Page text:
Reading the book “The Seventh Secretary” by Michel Heller has brought back to me masses of memories of the “Soviet phase” of this little island. At that time, I was not yet fifteen years old and I have strong sensory evocations of this colonial period. I recall sweets and foods purchased through the informal markets run by the wives of Soviet technicians. It is curious that we didn’t refer to them by their nationality, Soviets, much less as “comrades,” but that we used a noun whose phonetics did not allow for details. They were “los bolos”: unformed, coarse, an unworked piece of mud; massive and without grace; able to make a washing machine that used the electricity of the entire house, but that – even today – continues to function in more than a few Cuban homes.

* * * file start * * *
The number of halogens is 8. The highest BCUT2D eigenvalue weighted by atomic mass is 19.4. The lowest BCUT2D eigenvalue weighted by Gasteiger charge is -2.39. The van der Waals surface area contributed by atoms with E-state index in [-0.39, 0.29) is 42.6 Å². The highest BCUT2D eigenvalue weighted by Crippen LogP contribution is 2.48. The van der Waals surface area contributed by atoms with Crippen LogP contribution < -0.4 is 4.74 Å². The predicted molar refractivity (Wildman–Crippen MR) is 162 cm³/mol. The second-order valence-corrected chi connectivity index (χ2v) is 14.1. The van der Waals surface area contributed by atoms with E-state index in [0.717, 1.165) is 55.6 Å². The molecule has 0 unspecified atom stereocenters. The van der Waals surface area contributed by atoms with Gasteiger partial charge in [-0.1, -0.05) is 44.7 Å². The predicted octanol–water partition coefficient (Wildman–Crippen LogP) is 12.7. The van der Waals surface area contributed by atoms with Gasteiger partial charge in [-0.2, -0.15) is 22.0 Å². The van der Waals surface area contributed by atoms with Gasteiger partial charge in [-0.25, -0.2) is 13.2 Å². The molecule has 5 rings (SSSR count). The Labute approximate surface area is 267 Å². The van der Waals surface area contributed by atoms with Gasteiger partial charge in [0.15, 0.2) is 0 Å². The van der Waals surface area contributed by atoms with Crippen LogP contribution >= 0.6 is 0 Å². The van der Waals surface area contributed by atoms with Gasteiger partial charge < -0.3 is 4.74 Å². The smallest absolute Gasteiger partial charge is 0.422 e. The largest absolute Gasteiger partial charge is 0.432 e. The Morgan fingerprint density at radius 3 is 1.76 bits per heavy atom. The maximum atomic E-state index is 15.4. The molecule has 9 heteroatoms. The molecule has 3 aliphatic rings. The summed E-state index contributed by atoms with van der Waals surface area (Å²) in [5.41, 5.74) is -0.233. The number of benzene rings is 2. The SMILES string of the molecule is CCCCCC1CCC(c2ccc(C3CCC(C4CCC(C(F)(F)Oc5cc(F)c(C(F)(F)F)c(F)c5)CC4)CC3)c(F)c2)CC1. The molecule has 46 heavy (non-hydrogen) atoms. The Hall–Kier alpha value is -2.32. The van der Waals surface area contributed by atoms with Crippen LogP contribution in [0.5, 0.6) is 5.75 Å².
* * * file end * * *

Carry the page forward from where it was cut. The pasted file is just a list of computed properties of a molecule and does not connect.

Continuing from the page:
Many of our parents had studied or worked in the USSR, but we did not know of borsht soup nor did we like vodka, and everything “Soviet” seemed to us to be old-fashionable, rigid and passé. What paralyzed us about them was the bear-like power that emanated from their gestures and the veiled warning with which they sustained our Caribbean “paradise.”
The mixture of fear and mockery that the Bolos generated in us still remains. If today a tourist who wanders through the city does not want to be bothered by persistent sellers of tobacco, sex or rum, he only has to whisper something like “Tavarich,” “Niet ponimayo” and the startled seller will melt away.
*Translator’s note: Bolo is Cuban slang for a Russian. In Spanish a bolo is a type of bowling pin.